1 A Step by Step Guide to Understanding and Managing Traumatic Brain Injury Cases for Attorneys and Risk Managers Sam Goldstein, Ph.D. Neurology, Learning and Behavior Center 230 South 500 East, Suite 100 Salt Lake City, Utah (801) (801) FAX Copyright 2011 No part of this publication may be reproduced, stored in a retrieval system or transmitted in any form or by any means electronic, mechanical, photo copying, recording, scanning or otherwise except as permitted under Section 107 or 108 of the 1976 United States Copyright Act without either the prior written permission of the publisher or authorization through payment of the appropriate per copy fee directly to the author. This publication is designed to provide accurate and authoritative information in regards to the subject matter covered provided with the understanding the author is not engaged in rendering professional services through this publication. If neuropsychological or any other expert assistance is required, it must be done so directly with the author.
2 A Step by Step Guide to Understanding and Managing Traumatic Brain Injury Cases for Attorneys and Risk Managers Sam Goldstein, Ph.D. Part I: Introduction A. Overview of the Brain The human brain represents the product of an ongoing, six billion year construction project. In its physical form and function the human brain represents millions upon millions of trial and error adaptive adjustments comprised of an estimated 100 billion neurons and many more galeal or support cells. It is organized into thousands of regions. The human brain in a seamlessly integrated manner governs body functions and movement but, more importantly, regulates thinking or cognition. Not surprisingly, although the brains of different animals may not look exactly alike, they all work according to the same principles and mechanisms. These neurons and galeal cells communicate using a nearly infinite number of synaptic connections yet the entire organ and in humans weighs only about three pounds. Billions of years of evolution have resulted in a very complex human brain yet one that is a humbled, far from efficient, crowded organ. Neuronal pathways of the human brain have been described as equivalent to the New York City subway system or to the streets of London with layers upon layers of routes, each constructed at a different time in a different way. Yet this amazing system, for the most part, develops and works exceptionally well until injured. The adult human brain at between 1,300 and 1,400 centimeters is by far not the largest brain among animals. Consider that a sperm whale s brain is approximately 7,800 centimeters and an elephant s brain is 4,700 centimeters. Thus, bigger brains alone do not necessary mean smarter or more developed organisms. Although larger brains are associated with higher intelligence to some extent, smaller brains can be advantageous from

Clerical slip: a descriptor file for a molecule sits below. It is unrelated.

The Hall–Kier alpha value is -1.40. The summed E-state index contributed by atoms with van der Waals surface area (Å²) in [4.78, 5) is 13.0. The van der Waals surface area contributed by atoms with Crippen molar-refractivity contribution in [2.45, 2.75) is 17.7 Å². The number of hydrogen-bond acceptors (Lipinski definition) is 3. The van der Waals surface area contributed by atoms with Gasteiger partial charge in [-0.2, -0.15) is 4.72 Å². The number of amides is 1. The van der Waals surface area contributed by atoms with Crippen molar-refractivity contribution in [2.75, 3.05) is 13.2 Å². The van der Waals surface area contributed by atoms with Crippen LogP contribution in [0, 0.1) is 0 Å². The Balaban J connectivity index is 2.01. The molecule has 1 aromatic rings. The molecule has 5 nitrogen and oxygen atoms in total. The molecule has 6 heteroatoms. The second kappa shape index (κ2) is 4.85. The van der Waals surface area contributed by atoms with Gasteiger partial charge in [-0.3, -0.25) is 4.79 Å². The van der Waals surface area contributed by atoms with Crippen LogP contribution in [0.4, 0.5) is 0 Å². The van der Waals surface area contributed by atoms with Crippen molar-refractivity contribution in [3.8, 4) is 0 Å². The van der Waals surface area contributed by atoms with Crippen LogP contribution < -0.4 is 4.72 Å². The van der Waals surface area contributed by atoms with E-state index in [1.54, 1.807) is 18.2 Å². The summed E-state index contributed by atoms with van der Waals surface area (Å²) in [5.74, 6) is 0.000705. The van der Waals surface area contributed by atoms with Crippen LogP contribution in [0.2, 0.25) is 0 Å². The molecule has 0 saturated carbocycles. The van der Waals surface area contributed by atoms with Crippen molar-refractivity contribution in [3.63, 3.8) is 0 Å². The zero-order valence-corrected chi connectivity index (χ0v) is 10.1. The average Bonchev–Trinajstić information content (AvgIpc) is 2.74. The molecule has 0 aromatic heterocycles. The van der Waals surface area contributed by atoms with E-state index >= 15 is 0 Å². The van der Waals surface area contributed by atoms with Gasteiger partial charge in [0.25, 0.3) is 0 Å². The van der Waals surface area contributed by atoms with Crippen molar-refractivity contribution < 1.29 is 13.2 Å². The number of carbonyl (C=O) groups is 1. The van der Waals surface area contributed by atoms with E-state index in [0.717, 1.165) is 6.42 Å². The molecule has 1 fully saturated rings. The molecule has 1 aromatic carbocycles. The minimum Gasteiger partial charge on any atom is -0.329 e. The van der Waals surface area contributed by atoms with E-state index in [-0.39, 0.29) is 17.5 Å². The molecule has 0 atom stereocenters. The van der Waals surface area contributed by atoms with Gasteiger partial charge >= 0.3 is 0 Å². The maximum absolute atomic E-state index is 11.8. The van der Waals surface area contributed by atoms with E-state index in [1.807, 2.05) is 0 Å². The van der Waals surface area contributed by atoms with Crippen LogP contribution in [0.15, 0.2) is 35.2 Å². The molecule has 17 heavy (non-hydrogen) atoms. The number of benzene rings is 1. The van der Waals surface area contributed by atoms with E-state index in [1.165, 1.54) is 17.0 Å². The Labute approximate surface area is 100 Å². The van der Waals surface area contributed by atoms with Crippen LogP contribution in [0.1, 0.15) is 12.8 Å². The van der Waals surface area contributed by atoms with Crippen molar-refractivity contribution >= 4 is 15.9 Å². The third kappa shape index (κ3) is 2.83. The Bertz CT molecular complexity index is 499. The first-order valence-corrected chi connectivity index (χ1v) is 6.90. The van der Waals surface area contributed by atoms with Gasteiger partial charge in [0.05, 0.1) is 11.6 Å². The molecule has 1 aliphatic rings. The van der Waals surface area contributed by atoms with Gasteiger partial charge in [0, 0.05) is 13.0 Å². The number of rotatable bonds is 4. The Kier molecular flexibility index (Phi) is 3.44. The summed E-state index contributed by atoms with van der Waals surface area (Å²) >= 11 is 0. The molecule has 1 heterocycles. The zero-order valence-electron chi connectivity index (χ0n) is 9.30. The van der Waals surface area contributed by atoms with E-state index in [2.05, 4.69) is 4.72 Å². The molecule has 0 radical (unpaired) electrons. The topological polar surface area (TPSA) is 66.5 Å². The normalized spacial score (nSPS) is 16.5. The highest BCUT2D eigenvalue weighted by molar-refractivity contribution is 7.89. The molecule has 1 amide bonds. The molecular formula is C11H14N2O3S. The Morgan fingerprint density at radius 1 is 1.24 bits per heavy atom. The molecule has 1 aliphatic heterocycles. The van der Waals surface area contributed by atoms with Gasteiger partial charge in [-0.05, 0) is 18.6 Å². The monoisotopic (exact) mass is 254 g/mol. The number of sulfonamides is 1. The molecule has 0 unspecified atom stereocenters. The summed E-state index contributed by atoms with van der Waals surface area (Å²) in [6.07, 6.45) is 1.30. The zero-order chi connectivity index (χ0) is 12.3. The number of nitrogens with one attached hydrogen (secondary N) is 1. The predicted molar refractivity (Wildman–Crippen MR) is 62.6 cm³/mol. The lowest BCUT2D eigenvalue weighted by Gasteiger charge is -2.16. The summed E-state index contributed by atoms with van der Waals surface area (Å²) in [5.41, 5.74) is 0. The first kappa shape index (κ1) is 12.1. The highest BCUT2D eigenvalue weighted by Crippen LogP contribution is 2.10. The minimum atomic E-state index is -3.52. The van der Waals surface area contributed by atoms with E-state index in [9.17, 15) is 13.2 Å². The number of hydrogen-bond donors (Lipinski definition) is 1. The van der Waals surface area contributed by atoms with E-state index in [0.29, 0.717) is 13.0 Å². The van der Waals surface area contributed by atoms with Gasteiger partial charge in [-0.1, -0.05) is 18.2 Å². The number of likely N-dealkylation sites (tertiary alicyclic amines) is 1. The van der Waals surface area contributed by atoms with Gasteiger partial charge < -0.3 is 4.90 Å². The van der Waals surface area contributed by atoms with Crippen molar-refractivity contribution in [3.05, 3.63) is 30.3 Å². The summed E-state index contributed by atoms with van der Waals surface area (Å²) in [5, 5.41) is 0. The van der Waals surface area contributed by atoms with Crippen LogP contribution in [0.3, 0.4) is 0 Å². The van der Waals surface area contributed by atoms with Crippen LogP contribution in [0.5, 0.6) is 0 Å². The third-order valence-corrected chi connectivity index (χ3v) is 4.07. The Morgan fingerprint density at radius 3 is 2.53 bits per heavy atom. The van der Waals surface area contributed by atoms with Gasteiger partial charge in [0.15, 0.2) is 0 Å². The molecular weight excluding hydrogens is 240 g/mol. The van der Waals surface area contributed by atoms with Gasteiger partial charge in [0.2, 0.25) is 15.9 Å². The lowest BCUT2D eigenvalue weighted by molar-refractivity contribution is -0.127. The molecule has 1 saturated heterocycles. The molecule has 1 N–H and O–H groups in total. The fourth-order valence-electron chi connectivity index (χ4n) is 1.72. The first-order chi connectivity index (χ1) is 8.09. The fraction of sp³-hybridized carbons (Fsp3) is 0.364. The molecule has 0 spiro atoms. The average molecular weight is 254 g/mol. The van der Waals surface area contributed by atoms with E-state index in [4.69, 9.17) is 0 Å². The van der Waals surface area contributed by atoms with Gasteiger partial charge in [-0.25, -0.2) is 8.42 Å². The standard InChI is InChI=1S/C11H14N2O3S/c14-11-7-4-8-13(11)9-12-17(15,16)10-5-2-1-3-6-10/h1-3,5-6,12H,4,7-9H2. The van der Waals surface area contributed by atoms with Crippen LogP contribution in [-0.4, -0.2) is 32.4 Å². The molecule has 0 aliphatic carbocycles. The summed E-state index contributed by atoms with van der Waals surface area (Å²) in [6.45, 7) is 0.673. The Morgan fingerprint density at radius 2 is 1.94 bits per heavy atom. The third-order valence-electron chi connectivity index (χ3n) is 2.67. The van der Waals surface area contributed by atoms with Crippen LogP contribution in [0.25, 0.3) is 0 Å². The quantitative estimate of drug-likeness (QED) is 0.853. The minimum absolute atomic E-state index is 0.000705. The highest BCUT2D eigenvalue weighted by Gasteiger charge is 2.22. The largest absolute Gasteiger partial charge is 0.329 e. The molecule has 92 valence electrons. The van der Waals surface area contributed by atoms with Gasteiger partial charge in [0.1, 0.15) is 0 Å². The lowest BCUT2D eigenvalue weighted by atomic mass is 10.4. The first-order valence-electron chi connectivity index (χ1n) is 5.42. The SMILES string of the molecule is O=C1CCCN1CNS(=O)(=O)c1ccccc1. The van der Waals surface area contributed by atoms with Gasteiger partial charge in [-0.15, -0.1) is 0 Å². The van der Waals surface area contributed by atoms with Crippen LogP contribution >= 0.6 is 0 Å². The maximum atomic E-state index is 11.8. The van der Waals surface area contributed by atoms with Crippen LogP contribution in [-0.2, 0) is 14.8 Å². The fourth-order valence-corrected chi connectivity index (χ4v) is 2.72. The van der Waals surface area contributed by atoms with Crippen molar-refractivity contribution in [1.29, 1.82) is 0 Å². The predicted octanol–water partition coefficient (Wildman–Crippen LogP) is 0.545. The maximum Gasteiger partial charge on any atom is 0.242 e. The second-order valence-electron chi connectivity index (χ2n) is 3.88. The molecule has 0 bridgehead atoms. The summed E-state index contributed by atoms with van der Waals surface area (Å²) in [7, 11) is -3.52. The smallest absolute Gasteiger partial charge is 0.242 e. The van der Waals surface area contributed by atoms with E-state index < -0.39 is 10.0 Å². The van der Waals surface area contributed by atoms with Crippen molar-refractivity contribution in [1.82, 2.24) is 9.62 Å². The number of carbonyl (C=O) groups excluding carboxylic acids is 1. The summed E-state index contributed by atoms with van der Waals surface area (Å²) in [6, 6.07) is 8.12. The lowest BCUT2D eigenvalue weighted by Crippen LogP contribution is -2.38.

3 2 an evolutionary point of view, particularly if they are equal in intelligence to larger brains. Many additional factors beyond brain size impact intelligence and human function. Brain size in vertebrates such as humans may relate more to social rather than mechanical skills. Lower ratios of brain to body mass may increase the amount of brain mass available for more complex cognitive tasks. For reptiles brain mass is 1:1500, for birds 1:220, for most mammals 1:180 and for humans 1:150. MRI studies of humans have demonstrated that to some extent brain size has modest correlation with intelligence. Consider that an infant is born with a brain of 300 to 400 cm, tripling in size by the adult years. Yet between birth and the conclusion of the first two decades of life, a nearly infinite acquisition of knowledge and behaviors characterized as human development. Gram for gram the human brain delivers an almost dazzling array of motoric, behavioral, cognitive and emotional capacities nearly impossible to fathom in light of its size. The brain is a metabolically high cost organ consuming about 20% of the body s metabolic energy providing further evidence of its complex operations. Further, most energy use is devoted to being ready to think and respond rather than thinking per se. It is this readiness that is often so adversely impacted when individuals suffer from a traumatic brain injury. Despite rapid, fascinating advances in our understanding of brain structure, function and complex human behavior it still remains the case that there is much more that we don t know about how the brain grows, functions and ages than we actually understand. Neuroimaging techniques have allowed scientists to appreciate the relationship between the anatomy and physiology of the brain and motor functions for example. The basic cognitive operations of the brain for that matter, the mind the physical brain creates, remain elusive. Beyond anatomical structure and physiology the brain, unlike any other organ in the body, creates an alter ego, the conscious mind. The idea that